Human rights at 50: a growing trend to intervene
A shift in the thinking that the world should not stay out of all countries' affairs.
Gen. Radislav Kristic was surprised.
US troops arrested the Serb army commander Dec. 3 and flew him to this Dutch city to face genocide charges in connection with the worst massacre of Muslim civilians in Bosnia. He is the highest-ranking suspect so far taken into custody.
Five decades after the United Nations proclaimed the Universal Declaration of Human Rights on Dec. 10, 1948, the Hague tribunal illustrates both the victories and defeats of human rights law.
Detention without charges and allegations of government-sanctioned torture and killing continue worldwide, including in the former Yugoslavia. And yet, as the Kristic arrest shows, international human rights law has begun to have an impact. Along with a UN tribunal in Tanzania on the Rwandan genocide, this tribunal marks the first time an independent, international body has convened to judge crimes against humanity.
It comes on the heels of Britain's arrest of Chilean Gen. Augusto Pinochet, who was seized while in London for a medical procedure.
Until his capture, General Kristic didn't know he was under indictment.
"Sealed warrants make our work much more effective," explains Louise Arbour, chief prosecutor of the International Tribunal for the Former Yugoslavia. "Anybody who commits war crimes must now think twice."
Until now, diplomats fought the idea of intervening in other states' internal affairs. But the world is saying that some crimes are so horrific that they override national jurisdiction.
Talks have moved forward, for example, on setting up an international court for Cambodia to address the genocide of an estimated 2 million in the 1970s at the hands of the Khmer Rouge.
Kristic is accused of organizing the massacre of as many as 8,000 Muslim civilians after his troops overran the enclave of Srebrenica.
"This is a laboratory for international justice," asserts Ms. Arbour, a former Canadian judge. Unlike the Nuremberg trials of Nazi leaders, hers is not a court where victors are trying the vanquished, she explains, but an impartial attempt to judge all the parties.
Some 50 nationalities work at the tribunal. "We are setting a legal precedent and showing the world how victims can receive justice," Ms. Arbour says. Her ultimate goal? To break the cycle of ethnic killings around the world.
The US role in this effort appears contradictory. Washington welcomed the initial UN human rights declaration and supports the Hague tribunal. US troops in Bosnia arrested Kristic. Eight US government staff serve as prosecutors and judges, the most from any single country.
But Washington does not support a treaty establishing a permanent international war crimes court. Some in Washington balk at a court that could put an American in the dock.
From 'fig leaf' to force
When the Hague tribunal first came into existence in 1993, it highlighted international impotence. Local Bosnian authorities, particularly the Serbs and Croats, offered minimal cooperation. Many of the men indicted - including Bosnian Serb leaders Radovan Karadzic and Ratko Mladic - remain free. Their chief, Yugoslav President Slobodan Milosevic, has not been charged.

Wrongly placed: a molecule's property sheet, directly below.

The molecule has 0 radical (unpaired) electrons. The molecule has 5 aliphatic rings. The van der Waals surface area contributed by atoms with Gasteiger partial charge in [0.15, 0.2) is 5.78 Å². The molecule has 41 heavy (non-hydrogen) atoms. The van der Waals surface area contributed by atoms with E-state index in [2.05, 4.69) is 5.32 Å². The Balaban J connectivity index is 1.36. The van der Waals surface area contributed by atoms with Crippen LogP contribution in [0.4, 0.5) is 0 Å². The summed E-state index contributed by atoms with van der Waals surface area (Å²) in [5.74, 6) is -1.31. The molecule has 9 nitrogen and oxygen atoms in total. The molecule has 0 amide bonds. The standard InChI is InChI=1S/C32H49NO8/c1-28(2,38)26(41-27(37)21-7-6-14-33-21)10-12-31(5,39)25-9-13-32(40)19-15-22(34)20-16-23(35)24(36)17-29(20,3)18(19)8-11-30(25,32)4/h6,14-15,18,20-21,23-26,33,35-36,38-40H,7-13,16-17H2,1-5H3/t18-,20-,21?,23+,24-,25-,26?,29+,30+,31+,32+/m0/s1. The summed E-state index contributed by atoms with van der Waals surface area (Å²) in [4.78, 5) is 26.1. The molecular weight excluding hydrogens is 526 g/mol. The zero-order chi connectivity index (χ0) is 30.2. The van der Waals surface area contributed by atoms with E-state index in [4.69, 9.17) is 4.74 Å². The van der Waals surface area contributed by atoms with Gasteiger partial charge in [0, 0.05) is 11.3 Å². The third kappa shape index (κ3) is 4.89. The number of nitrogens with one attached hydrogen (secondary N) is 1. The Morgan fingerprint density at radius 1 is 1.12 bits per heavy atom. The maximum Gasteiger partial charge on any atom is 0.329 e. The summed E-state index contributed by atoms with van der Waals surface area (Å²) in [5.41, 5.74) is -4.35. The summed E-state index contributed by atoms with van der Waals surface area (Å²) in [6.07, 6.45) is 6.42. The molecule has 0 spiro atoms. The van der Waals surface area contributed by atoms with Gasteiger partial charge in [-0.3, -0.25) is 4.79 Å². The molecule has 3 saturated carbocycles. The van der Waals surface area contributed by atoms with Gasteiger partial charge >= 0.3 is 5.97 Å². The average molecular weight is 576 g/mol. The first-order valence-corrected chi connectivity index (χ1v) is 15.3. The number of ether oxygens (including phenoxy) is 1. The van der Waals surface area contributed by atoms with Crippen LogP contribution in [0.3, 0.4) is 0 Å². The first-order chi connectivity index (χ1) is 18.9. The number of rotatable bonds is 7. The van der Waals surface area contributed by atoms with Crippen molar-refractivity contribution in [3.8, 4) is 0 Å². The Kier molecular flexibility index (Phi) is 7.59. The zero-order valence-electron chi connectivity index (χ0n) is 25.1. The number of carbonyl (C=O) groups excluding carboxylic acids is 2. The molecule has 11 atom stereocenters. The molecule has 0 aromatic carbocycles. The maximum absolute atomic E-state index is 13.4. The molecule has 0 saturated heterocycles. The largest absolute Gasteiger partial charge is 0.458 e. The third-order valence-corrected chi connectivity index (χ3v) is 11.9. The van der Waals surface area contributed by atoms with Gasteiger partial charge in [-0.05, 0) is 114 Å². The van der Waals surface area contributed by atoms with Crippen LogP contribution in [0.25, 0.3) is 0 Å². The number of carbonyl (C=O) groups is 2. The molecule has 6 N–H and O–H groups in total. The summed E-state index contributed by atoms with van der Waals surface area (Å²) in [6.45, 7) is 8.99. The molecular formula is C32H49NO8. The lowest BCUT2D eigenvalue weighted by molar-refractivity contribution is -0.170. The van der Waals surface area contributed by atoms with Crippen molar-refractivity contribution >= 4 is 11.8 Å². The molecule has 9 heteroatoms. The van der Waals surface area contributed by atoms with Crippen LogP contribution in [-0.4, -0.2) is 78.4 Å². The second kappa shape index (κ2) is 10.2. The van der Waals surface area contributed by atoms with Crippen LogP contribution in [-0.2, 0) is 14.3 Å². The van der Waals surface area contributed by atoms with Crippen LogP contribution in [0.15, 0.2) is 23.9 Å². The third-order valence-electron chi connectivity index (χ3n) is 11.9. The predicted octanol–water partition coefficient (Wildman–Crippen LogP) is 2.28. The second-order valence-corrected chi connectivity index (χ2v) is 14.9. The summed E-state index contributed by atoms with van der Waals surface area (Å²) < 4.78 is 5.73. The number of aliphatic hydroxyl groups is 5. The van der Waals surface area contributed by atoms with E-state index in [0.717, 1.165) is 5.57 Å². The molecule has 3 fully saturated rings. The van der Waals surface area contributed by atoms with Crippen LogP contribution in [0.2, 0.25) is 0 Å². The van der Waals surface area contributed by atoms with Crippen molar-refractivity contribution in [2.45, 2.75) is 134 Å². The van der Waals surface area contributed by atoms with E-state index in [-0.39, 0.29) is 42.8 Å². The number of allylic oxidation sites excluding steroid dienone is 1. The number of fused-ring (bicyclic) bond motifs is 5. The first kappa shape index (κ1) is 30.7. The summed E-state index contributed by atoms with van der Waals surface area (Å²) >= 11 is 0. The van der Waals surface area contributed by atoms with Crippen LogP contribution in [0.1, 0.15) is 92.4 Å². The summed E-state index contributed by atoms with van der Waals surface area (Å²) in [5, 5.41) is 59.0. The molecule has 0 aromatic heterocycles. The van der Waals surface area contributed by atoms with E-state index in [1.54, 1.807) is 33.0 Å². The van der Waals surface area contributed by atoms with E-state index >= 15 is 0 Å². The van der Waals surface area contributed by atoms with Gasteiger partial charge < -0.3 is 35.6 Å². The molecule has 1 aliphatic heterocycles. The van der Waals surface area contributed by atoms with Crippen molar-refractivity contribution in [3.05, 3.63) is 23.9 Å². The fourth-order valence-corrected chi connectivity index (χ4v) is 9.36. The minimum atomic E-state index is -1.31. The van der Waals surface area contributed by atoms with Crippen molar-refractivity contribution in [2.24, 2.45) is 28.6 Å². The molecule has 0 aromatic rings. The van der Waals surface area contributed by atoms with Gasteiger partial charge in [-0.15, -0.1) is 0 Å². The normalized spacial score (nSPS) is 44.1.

"At first, the tribunal looked like a real fig leaf," recalls Lars van Troost of Amnesty International. "The big fish went free." But lately the tribunal has made significant strides. From an initial $275,000 appropriation in 1992, the UN General Assembly now has approved a budget of $64 million for 1998.
The tribunal now has 25 accused in custody and is currently trying eight defendants. Five already have been convicted and sentenced. Over the past year and a half, NATO troops in the former Yugoslavia have begun arresting accused indicted criminals and flying them to The Hague. Other accused have surrendered.
"Step by step, the tribunal is turning out better than we ever thought," says Amnesty International's Mr. van Troost.
Strides in Africa, too
The Rwandan tribunal, being held in Arusha, Tanzania, may be doing even better. It has 32 of its 45 suspects in custody and has managed to round up senior figures. In September, the tribunal convicted former Rwandan prime minister Jean Kambanda for genocide and former mayor Jean-Paul Akayesu.
Optimists say the tribunal is expanding into an important force for deterrence. "A lot of people in Bosnia aren't sleeping very well out of fear they are on the sealed secret list [of indictments]," says Kathy Ward, the Hague observer of the Coalition for International Justice.
Arbour has sent investigators to Kosovo, to see whether indictments are warranted in the wake of the Serb offensive there against ethnic Albanians. "We hope the strong, immediate investigation of Kosovo will make the Serbs think twice," Ms. Ward says.
In the end, no international court will be able to bring to justice more than a fraction of world's war criminals. But legal experts say the Hague tribunal has shown that intentional prosecutions can be fair. One Bosnian Muslim commander was acquitted recently because the prosecution failed to show he had command responsibility over a prison camp.
"In almost every case, important legal precedents are being made," says Cynthia McMurrey, an American defense lawyer. "All of us feel we are participating in history."
For those who commit the world's gravest crime, the message is clear: Don't expect any more immunity.